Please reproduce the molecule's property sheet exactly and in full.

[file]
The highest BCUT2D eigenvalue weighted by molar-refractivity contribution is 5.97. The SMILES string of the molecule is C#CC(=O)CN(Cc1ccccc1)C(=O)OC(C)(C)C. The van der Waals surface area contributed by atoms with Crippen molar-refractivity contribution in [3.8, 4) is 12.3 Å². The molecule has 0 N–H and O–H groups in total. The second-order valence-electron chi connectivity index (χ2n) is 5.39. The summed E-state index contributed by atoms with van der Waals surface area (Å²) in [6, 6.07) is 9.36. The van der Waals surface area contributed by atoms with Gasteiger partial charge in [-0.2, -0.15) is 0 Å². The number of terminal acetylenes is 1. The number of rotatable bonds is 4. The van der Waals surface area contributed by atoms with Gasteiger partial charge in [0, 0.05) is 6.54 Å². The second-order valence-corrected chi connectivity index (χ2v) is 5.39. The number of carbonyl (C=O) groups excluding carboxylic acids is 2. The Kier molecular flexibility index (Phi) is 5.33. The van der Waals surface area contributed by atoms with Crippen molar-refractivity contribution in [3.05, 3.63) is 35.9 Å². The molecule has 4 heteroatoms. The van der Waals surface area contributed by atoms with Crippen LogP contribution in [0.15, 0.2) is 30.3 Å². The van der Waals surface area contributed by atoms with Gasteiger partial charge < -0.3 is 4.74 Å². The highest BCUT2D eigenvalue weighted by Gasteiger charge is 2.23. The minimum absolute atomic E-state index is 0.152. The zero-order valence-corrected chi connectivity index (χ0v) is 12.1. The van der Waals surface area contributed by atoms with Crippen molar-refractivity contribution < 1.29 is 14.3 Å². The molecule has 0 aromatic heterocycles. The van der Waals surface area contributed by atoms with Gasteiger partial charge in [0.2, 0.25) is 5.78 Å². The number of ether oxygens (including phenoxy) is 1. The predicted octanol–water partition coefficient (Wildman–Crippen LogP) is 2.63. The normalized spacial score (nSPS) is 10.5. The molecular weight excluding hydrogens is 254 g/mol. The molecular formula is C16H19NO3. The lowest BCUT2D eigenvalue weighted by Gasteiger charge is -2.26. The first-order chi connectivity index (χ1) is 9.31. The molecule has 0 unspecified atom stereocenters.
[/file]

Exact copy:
The highest BCUT2D eigenvalue weighted by molar-refractivity contribution is 5.97. The SMILES string of the molecule is C#CC(=O)CN(Cc1ccccc1)C(=O)OC(C)(C)C. The van der Waals surface area contributed by atoms with Crippen molar-refractivity contribution in [3.8, 4) is 12.3 Å². The molecule has 0 N–H and O–H groups in total. The second-order valence-electron chi connectivity index (χ2n) is 5.39. The summed E-state index contributed by atoms with van der Waals surface area (Å²) in [6, 6.07) is 9.36. The van der Waals surface area contributed by atoms with Gasteiger partial charge in [-0.2, -0.15) is 0 Å². The number of terminal acetylenes is 1. The number of rotatable bonds is 4. The van der Waals surface area contributed by atoms with Gasteiger partial charge in [0, 0.05) is 6.54 Å². The second-order valence-corrected chi connectivity index (χ2v) is 5.39. The number of carbonyl (C=O) groups excluding carboxylic acids is 2. The Kier molecular flexibility index (Phi) is 5.33. The van der Waals surface area contributed by atoms with Crippen molar-refractivity contribution in [3.05, 3.63) is 35.9 Å². The molecule has 4 heteroatoms. The van der Waals surface area contributed by atoms with Crippen LogP contribution in [0.15, 0.2) is 30.3 Å². The van der Waals surface area contributed by atoms with Gasteiger partial charge < -0.3 is 4.74 Å². The highest BCUT2D eigenvalue weighted by Gasteiger charge is 2.23. The minimum absolute atomic E-state index is 0.152. The zero-order valence-corrected chi connectivity index (χ0v) is 12.1. The van der Waals surface area contributed by atoms with Crippen molar-refractivity contribution < 1.29 is 14.3 Å². The molecule has 0 aromatic heterocycles. The van der Waals surface area contributed by atoms with Gasteiger partial charge in [0.2, 0.25) is 5.78 Å². The number of ether oxygens (including phenoxy) is 1. The predicted octanol–water partition coefficient (Wildman–Crippen LogP) is 2.63. The normalized spacial score (nSPS) is 10.5. The molecular weight excluding hydrogens is 254 g/mol. The molecular formula is C16H19NO3. The lowest BCUT2D eigenvalue weighted by Gasteiger charge is -2.26. The first-order chi connectivity index (χ1) is 9.31. The molecule has 0 unspecified atom stereocenters.